New York City

Elite NYPD anti-terror squad deploys following Paris attacks

Critical Response Command officers receive special training and equipment

November 17, 2015 By Mary Frost Brooklyn Daily Eagle
Three days after terror attacks in Paris, Mayor Bill de Blasio and Police Commissioner William Bratton announced that the NYPD would be deploying the first 100 officers of a new elite counterterrorism squad, the Critical Response Command (CRC). Photo: Ed Reed/Mayoral Photography Office

Three days after terror attacks in Paris, Mayor Bill de Blasio and Police Commissioner William Bratton announced that the NYPD would be deploying the first 100 officers of a new elite counterterrorism squad, the Critical Response Command (CRC).

At a press conference on Randall’s Island on Monday, de Blasio told the inaugural graduates that they were part of the front line in the city’s defense against terror.

“You have gotten some of the very best training available anywhere on this earth to prepare you for this mission, and now it is time to put that training into action in this city,” de Blasio said.

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The CRC will eventually grow to 560 members, Commissioner Bratton said. On a daily basis, roughly 100 members will be on duty. Most of the team is expected to be in place for New Year’s Eve in Times Square.

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Tuesday: Germany vs Netherlands game cancelled, Hannover stadium evacuated over terror threat.

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Squad members, who are volunteers, will be issued special smartphone devices, receive training on M4 semiautomatic weapons and in radiological detection, and be outfitted with heavy vests. The department will be acquiring new explorer-type vehicles equipped with gun boxes, Bratton said.


The squad will take both a defensive and offensive role, he said.

“They have been trained and will receive continuous expanding training on dealing with active shooter scenarios such as we just recently witnessed in Paris, France,” Bratton said. “These officers will be the officers that will be equipped to go towards the danger, the offense; to take on those that might be seeking to perpetuate armed attacks in the city.”

The new unit will coordinate with the city’s existing counter terror resources, which includes the NYC Counter-Terrorism Intelligence Operation, the 600-officer Emergency Service Unit (ESU) and the 800-member Strategic Response Group (SRG). The city also collaborates closely with the FBI and conducts drills with the FDNY.

At any given time, 20 ESU trucks are moving around the city “with their highly trained officers, always highly equipped with every piece of equipment conceivable to go toward the attack, to protect against the attack,” Bratton said.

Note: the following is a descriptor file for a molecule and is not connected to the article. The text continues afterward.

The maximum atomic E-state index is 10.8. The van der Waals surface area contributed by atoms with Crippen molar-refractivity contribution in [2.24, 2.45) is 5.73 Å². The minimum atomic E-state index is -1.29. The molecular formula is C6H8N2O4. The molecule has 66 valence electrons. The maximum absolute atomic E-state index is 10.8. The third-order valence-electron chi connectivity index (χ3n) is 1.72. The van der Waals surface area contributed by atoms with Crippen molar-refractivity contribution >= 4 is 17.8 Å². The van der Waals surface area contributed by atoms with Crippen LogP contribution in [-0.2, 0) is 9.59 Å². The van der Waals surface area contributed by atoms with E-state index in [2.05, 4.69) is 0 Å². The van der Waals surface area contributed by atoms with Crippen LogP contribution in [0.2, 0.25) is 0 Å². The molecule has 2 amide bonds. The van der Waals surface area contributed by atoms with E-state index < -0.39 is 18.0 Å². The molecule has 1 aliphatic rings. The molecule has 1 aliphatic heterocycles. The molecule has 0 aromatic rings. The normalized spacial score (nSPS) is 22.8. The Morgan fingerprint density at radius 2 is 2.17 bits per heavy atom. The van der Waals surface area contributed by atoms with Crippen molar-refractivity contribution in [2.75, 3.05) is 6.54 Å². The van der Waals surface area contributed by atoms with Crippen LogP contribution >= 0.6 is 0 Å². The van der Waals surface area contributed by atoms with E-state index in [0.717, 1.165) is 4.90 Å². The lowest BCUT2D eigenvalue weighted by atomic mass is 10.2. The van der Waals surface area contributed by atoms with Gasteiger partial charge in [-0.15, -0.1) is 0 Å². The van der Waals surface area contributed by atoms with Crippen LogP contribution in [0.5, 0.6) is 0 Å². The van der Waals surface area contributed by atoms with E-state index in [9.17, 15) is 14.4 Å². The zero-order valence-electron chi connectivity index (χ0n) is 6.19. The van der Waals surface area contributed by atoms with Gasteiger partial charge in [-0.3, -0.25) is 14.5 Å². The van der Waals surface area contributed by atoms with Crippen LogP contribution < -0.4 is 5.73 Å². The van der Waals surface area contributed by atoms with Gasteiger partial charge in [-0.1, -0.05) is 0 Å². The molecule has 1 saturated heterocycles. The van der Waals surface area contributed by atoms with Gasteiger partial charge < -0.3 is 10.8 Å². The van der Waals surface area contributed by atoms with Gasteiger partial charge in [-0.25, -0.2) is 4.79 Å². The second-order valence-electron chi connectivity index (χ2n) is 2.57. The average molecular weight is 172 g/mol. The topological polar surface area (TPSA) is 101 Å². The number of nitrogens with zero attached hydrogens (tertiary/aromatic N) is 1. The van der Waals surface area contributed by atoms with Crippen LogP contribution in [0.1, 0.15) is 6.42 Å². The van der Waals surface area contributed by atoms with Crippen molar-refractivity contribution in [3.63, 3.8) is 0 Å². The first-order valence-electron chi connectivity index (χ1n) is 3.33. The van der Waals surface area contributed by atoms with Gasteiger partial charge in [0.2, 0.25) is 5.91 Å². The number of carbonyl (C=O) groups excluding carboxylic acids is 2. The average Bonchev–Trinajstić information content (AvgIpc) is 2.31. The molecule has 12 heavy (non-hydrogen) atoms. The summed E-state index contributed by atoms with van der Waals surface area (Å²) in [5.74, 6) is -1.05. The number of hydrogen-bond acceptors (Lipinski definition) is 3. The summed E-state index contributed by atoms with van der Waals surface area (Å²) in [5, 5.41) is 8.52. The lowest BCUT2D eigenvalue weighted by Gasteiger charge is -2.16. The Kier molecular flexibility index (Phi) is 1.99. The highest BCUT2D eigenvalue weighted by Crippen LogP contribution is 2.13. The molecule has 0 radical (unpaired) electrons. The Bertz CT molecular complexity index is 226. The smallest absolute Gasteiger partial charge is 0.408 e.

SRG officers, like the CRC, “will be in the explorer vehicles, also equipped when necessary during these types of threats with long guns,” he said.

In addition to these special units, the city is in the process of training the whole patrol force to deal with active shooters, he said.

“We have put 3,000 of our officers through that training already and we are training additional hundreds each week, so that by June of next year, we will put the whole patrol force through that training to strengthen our ability to, if necessary, go on the offense – but to always strengthen the very significant abilities we have to defend this city.”

The city began planning the unit over a year ago – timing that Bratton called very fortunate “as the threat picture has changed so dramatically.”

The new entity will be headquartered on Randall’s Island, in the former home of the Street Crime Unit. The facility is being remodeled.

Bratton said the site was chosen because it has immediate access to the Triborough Bridge complex and a connection to three boroughs. It also is immediately adjacent to a Harbor Unit facility, allowing rapid water deployment.

Chief James Waters, commanding officer of the city’s Counterterrorism Bureau, has been instrumental in creating the new command. On Monday, he praised the City Council for funding additional police officers and the new unit.

The funds provided for 1,300 additional officers and 400 civilians, freeing 400 additional officers.

The mayor said that he had “started this discussion last year” with Police Commissioner Bratton, “and then intensified it after I visited Paris in the wake of the Charlie Hebdo attack.”

The new squad is the result of the city’s resolve to take counterterrorism efforts to the next level, de Blasio said.

De Blasio told the new CRC members, “And you are here not a moment too soon, as we reflect with real sorrow on what our brothers and sisters in Paris went through just a few days ago.”

Other counter-terrorism plans are taking place at the local level. Brooklyn Borough President Eric Adams told people attending a candlelight vigil on Sunday night that he would be meeting with the NYPD to discuss staff safety training at major venues in Brooklyn, including Barclays Center, MCU Field and catering halls.

“While we want you to go about your business as usual, government officials are going to do what we have to do to make sure this borough remains safe,” Adams, a former NYPD officer, said.


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